Luck Stone delivers blocks of Andesite rock about four inches in diameter to be crushed and screened for quality. After whittling the stone down to optimal size — about one-sixteenth of an inch around — 3M moves the granules to another building on site for the coloring process, where Arnett says the company really sets itself apart from its competition.
“We add coloring to it and that’s where you get the black and the red and the blues and white and stuff like that,” he said. “And you know that color has got to stay on for 20, 30 years on your roof. And so that’s really where the 3M technology comes into place — it’s in that coloring process.”
Once dyed, the stone is placed in a kiln to set. The finished product is then placed in one of 100 shipping silos in preparation for delivery.
“We’re just running wide open right now,” Arnett said.
For all its productivity, though, the site maintains a quiet profile. Of the 2,200 acres 3M owns, only 450 are involved in the mining process. “The other 1,700 is untouched,” Arnett said — a deliberate choice to avoid disturbing neighbors.
“That was done by design to insulate neighbors and to be good neighbors within the community,” he said. “You can drive by and you might see some signs, but you don’t really see what’s going on back here.”
The company’s discreet presence has some drawbacks, though. The site needs more workers, but few potential employees know the facility exists.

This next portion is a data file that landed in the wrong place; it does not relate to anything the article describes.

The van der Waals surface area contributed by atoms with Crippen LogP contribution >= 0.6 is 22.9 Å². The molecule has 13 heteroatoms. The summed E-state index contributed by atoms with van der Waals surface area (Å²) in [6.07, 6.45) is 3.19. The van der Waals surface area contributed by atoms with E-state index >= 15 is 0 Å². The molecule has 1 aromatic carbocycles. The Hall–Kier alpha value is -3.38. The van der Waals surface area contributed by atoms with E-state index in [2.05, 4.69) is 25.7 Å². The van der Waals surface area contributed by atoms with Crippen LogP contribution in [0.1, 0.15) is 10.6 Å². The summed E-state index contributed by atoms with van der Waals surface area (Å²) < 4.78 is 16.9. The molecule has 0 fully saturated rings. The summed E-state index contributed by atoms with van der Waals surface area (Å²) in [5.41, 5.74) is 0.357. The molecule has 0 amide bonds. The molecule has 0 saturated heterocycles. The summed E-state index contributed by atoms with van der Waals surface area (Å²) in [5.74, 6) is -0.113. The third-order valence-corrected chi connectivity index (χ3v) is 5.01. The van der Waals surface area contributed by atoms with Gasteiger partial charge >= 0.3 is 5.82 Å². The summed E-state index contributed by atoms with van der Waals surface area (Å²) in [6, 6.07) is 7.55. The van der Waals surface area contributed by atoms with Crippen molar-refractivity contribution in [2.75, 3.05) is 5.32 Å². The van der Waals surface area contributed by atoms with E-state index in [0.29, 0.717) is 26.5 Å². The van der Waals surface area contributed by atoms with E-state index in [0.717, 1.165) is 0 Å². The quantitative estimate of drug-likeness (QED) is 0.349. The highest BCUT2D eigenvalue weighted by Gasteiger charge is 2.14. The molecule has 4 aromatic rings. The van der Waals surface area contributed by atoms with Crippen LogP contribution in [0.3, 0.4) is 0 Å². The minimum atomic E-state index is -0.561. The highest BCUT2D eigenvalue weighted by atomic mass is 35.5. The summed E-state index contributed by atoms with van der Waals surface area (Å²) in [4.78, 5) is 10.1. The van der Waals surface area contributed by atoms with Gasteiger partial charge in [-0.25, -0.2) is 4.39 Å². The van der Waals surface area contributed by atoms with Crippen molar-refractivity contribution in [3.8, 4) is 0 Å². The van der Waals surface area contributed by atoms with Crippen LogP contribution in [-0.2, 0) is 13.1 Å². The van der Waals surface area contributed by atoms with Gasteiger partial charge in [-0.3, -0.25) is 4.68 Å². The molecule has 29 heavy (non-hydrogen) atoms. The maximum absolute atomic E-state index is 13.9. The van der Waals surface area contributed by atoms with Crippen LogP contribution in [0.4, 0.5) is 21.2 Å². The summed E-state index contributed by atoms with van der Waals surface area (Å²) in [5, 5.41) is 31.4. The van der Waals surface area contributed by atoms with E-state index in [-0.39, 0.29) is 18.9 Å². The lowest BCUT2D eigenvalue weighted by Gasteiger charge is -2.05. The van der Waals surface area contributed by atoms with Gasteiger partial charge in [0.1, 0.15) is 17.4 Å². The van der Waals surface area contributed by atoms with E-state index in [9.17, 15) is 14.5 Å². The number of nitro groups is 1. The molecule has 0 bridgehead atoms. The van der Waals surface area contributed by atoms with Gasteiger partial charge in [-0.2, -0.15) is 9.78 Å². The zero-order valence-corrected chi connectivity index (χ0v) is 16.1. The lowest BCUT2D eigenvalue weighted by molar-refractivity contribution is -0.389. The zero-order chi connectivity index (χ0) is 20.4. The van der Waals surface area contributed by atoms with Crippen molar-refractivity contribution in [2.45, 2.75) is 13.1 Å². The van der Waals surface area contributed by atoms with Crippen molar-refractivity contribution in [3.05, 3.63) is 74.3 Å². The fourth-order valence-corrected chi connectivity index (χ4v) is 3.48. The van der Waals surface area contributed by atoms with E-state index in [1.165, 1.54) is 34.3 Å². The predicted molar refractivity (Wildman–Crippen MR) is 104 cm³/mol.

“People don’t even know we’re back here,” Arnett said. “The goal was not to be a bad neighbor, to be a good neighbor. But on the other hand, a lot of people don’t realize that we have jobs out here, that they have one of the best employers probably in the county right in their backyard.”
The site currently has six job openings that each pay more than $20 per hour. 3M’s starting wages are among the highest in Chatham County, but Arnett can’t find enough recruits.
“We pay very well; we have very good benefits,” he said. “And we are considered one of the best companies on the Fortune 500 list to work for, but we’re struggling.”
To engage more with the community, Arnett has overseen about $10,000 in annual, charitable donations to a variety of causes. The company has partnered with such organizations as the Salvation Army, held food drives, donated school supplies and volunteered construction services in low-income areas.
“But we have not been out in the community in the last year and a half, two years,” Arnett said. “And that’s been really difficult.”
He looks forward to rebooting the company’s philanthropic efforts as the pandemic recedes and circumstances allow, and hopes more Chatham residents will reach out to learn about opportunities at the plant. The quarry can sustain mining operations for another 100 to 150 years — “long after any of us are around,” Arnett said, laughing. “... That’s pretty good job security.”
“3M started with mining,” he said, “and it’ll end with mining.”
Reporter D. Lars Dolder can be reached at firstname.lastname@example.org and on Twitter @dldolder.